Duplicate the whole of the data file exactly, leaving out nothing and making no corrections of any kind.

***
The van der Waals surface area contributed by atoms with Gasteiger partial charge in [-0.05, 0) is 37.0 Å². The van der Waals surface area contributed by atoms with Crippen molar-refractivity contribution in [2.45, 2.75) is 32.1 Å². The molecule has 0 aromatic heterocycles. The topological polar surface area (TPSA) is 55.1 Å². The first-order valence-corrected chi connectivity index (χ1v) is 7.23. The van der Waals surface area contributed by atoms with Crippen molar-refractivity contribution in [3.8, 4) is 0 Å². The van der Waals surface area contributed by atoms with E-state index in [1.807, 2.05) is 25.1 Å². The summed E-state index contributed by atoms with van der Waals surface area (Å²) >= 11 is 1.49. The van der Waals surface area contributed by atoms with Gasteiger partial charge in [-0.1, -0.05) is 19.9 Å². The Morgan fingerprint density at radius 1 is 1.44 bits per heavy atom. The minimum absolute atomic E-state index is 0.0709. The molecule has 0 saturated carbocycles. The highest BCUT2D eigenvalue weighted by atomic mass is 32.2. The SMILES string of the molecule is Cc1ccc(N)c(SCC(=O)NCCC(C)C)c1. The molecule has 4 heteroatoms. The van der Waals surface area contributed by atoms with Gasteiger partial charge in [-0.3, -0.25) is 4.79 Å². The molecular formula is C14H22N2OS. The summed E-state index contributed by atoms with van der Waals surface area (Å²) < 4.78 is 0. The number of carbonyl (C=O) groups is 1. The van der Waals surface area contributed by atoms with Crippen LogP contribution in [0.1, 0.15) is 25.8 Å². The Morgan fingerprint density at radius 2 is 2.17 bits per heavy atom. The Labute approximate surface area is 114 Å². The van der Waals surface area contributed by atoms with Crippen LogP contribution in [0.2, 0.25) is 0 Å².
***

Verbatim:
The van der Waals surface area contributed by atoms with Gasteiger partial charge in [-0.05, 0) is 37.0 Å². The van der Waals surface area contributed by atoms with Crippen molar-refractivity contribution in [2.45, 2.75) is 32.1 Å². The molecule has 0 aromatic heterocycles. The topological polar surface area (TPSA) is 55.1 Å². The first-order valence-corrected chi connectivity index (χ1v) is 7.23. The van der Waals surface area contributed by atoms with Crippen molar-refractivity contribution in [3.8, 4) is 0 Å². The van der Waals surface area contributed by atoms with E-state index in [1.807, 2.05) is 25.1 Å². The summed E-state index contributed by atoms with van der Waals surface area (Å²) >= 11 is 1.49. The van der Waals surface area contributed by atoms with Gasteiger partial charge in [-0.1, -0.05) is 19.9 Å². The Morgan fingerprint density at radius 1 is 1.44 bits per heavy atom. The minimum absolute atomic E-state index is 0.0709. The molecule has 0 saturated carbocycles. The highest BCUT2D eigenvalue weighted by atomic mass is 32.2. The SMILES string of the molecule is Cc1ccc(N)c(SCC(=O)NCCC(C)C)c1. The molecule has 4 heteroatoms. The van der Waals surface area contributed by atoms with Gasteiger partial charge in [-0.3, -0.25) is 4.79 Å². The molecular formula is C14H22N2OS. The summed E-state index contributed by atoms with van der Waals surface area (Å²) < 4.78 is 0. The number of carbonyl (C=O) groups is 1. The van der Waals surface area contributed by atoms with Crippen LogP contribution in [0.1, 0.15) is 25.8 Å². The Morgan fingerprint density at radius 2 is 2.17 bits per heavy atom. The Labute approximate surface area is 114 Å². The van der Waals surface area contributed by atoms with Crippen LogP contribution in [0.2, 0.25) is 0 Å².